Several years ago, my father-in-law experienced a significant health scare. Though he is well now, I remember that time as being a veritable roller coaster of emotions. Initially, doctors thought healing my father-law would be simple…relief…but that relief became alarm very quickly as surgeons were consulted. Confusion then set in, as one department said, “Sure! We can fix this!” and the other said, “No, we really can’t.” But we weren’t done yet. For just as it seemed we had a tenuous path forward, a surgeon said the most terrifying phrase of all–this could potentially lead to death. The bottom dropped. And still, the ride continued, because the next morning what had been the…worst…prognosis…was suddenly spun around once more, as the partnering physician said, “Actually, I do this everyday. It’s going to be a piece of cake.”
I remember sitting in the surgical waiting room, trying to keep my brain busy as we sat on tenterhooks awaiting news. And then, suddenly, the door a door was thrown open, and the surgeon gleefully pranced inside (the man literally had a spring in his step) proclaiming the surgery a triumphant success. Thank God! Hallelujah! Where’s the wine?
Just a few short hours later, I was with my father-in-law in the ICU room as a nurse checked his cognitive function. As she asked him why he was in the hospital, my father-in-law, never missing a beat, pulled out his trademark humor and said: “I had br-a-a-a-in surgery.” Laughing, I knew we were going to be okay.
Life can feel like a roller coaster sometimes, can’t it? Things are chugging along smoothly, then the bottom drops out. We’re struggling up a hill that seems as if it will go on forever, but then all of a sudden, we’ve reached the summit and the whole world stretches before us. There are sudden turns, jarring moments of flailing upside down, but also smooth straightaways where we can sit back, smile, and enjoy the breeze.
This, in a nutshell, is Holy Week. We begin at Palm Sunday with joyous crowds, loud hosannas, and hope for tomorrow, only to be tempered a bit by the solemnity of Maundy Thursday as Jesus offers a new cup. Friday is an absolute horror show, as the crowds suddenly turn on the one they were exalting to shout, “Crucify him!” And then Saturday dawns, dark, somber, joyless with the disciples asking from their closed room, “How did this happen?” Of course, we know how it happened, as God spoke it from the very beginning of the story.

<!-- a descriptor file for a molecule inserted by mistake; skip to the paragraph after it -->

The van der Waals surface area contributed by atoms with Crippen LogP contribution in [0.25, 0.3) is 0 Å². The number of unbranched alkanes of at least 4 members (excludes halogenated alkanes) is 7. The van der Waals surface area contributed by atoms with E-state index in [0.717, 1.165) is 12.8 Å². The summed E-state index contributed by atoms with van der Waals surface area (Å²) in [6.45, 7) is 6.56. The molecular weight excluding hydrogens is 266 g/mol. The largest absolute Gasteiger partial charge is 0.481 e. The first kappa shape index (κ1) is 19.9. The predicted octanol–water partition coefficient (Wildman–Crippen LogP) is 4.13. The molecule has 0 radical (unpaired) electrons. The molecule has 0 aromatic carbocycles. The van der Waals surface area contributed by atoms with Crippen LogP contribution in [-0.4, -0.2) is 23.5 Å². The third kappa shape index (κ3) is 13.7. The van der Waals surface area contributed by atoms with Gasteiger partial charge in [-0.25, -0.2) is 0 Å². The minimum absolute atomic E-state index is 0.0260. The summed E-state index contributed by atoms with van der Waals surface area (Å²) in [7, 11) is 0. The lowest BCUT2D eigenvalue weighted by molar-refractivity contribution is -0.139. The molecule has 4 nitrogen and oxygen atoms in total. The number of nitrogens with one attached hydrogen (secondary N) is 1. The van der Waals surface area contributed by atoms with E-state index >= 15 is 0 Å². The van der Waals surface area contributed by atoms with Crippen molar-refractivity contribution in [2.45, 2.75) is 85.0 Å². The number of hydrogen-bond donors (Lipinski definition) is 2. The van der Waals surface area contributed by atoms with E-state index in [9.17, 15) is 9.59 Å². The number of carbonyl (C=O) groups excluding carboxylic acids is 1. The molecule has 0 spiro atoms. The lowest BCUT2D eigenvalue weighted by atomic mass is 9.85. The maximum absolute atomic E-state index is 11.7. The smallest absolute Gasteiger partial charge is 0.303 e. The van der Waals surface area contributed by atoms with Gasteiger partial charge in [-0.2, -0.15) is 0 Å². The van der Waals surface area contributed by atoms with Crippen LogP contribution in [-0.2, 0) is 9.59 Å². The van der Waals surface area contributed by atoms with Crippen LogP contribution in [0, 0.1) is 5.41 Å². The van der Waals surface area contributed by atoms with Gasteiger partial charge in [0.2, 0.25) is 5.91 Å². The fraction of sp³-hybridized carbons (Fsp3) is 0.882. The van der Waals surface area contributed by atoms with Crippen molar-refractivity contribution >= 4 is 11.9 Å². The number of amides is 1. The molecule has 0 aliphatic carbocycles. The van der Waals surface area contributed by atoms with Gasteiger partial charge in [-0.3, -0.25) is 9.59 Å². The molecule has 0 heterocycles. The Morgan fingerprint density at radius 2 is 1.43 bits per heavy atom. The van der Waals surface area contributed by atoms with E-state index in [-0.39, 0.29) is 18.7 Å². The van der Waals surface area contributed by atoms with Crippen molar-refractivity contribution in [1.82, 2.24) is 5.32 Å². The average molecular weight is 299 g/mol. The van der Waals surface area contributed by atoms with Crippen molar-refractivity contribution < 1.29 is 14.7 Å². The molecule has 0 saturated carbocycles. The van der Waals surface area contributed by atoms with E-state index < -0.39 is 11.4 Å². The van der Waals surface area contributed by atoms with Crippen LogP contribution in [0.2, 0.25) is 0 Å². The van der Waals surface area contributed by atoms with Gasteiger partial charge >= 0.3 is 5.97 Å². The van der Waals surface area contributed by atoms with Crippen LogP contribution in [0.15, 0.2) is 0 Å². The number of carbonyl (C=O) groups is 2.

Luke 2 might seem an odd place to land when contemplating the Easter story…but the events of Holy Week are encapsulated for us in the words of Simeon as he beholds the Messiah.
Simeon tells Mary and Joseph that their child will bring salvation….but even more fantastical, it will be a salvation for ALL people–not just the Jews. Hallelujah, right? We are cresting the hilltop–but wait–Simeon isn’t finished yet. Looking straight at Mary he says:
What?! How did we go from salvation to sword so quickly? Ask Peter…he knows (John 18:10) Simeon makes it clear that along the path to salvation will be both joy and sorrow–and that Mary, this new mother still reeling from all that has happened and been revealed these past nine months, will find her heart broken open by this infant she cradles in her arms.
I wonder how Mary responded. Did she look at Joseph and murmur, “This dude is loco.” Or did she feel an inkling of fear shivering up her spine? Maybe she walked out of the Temple and decided it was time for a nap, as I can’t imagine she’d been getting much sleep and things often appear worse when you’re tired.
Regardless, Simeon’s words echo throughout the Gospel story–that the work this child born under such remarkable circumstances was called to do will bring about such turmoil and upheaval, both within our innermost beings and out in the midst of a broken and volatile world. There will be highs, and there will be lows. We will be caught off guard–or perhaps snoozing, like the disciples. (Matthew 26:40-42) We will shout, and we will cry. We will be stunned into silence. But we will also stand in awe at the absolute marvel that God has wrought in bringing about our reconciliation to him.
As we enter into this Holy Week, let us do so remembering that salvation is messy work. Be willing to experience all of the emotions this week brings–not skipping past the dips and turns and gravity-defying inversions. Instead, let’s walk with Jesus as he moves from palms to hyssop–as he listens to exaltations becoming jeers–as he asks for the cup to be taken from him, but affirms God’s will be done. Take the roller coaster ride of the salvation story this week–because when the cart finally pulls back into the station, we’ll be ready for the joy.
Blessings and Peace,